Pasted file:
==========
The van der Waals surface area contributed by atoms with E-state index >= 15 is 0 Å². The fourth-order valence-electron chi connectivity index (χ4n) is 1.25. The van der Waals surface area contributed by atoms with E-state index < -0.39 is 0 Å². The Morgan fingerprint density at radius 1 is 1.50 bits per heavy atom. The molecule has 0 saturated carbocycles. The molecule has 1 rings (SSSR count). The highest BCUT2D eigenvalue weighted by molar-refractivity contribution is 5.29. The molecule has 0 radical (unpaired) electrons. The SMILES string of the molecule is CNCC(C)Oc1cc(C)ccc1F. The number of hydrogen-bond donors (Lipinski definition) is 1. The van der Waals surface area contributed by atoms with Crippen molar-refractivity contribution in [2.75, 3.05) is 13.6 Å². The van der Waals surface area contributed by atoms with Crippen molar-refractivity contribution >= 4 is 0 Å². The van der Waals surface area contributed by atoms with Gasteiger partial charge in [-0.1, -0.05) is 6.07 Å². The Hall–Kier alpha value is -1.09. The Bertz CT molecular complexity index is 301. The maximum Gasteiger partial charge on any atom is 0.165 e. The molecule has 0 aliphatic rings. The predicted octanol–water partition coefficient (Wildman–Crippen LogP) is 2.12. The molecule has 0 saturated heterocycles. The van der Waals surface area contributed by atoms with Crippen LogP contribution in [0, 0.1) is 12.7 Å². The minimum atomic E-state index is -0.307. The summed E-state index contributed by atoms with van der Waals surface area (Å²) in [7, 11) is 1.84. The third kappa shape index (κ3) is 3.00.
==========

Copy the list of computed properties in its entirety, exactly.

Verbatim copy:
The van der Waals surface area contributed by atoms with E-state index >= 15 is 0 Å². The fourth-order valence-electron chi connectivity index (χ4n) is 1.25. The van der Waals surface area contributed by atoms with E-state index < -0.39 is 0 Å². The Morgan fingerprint density at radius 1 is 1.50 bits per heavy atom. The molecule has 0 saturated carbocycles. The molecule has 1 rings (SSSR count). The highest BCUT2D eigenvalue weighted by molar-refractivity contribution is 5.29. The molecule has 0 radical (unpaired) electrons. The SMILES string of the molecule is CNCC(C)Oc1cc(C)ccc1F. The number of hydrogen-bond donors (Lipinski definition) is 1. The van der Waals surface area contributed by atoms with Crippen molar-refractivity contribution in [2.75, 3.05) is 13.6 Å². The van der Waals surface area contributed by atoms with Crippen molar-refractivity contribution >= 4 is 0 Å². The van der Waals surface area contributed by atoms with Gasteiger partial charge in [-0.1, -0.05) is 6.07 Å². The Hall–Kier alpha value is -1.09. The Bertz CT molecular complexity index is 301. The maximum Gasteiger partial charge on any atom is 0.165 e. The molecule has 0 aliphatic rings. The predicted octanol–water partition coefficient (Wildman–Crippen LogP) is 2.12. The molecule has 0 saturated heterocycles. The van der Waals surface area contributed by atoms with Crippen LogP contribution in [0, 0.1) is 12.7 Å². The minimum atomic E-state index is -0.307. The summed E-state index contributed by atoms with van der Waals surface area (Å²) in [7, 11) is 1.84. The third kappa shape index (κ3) is 3.00.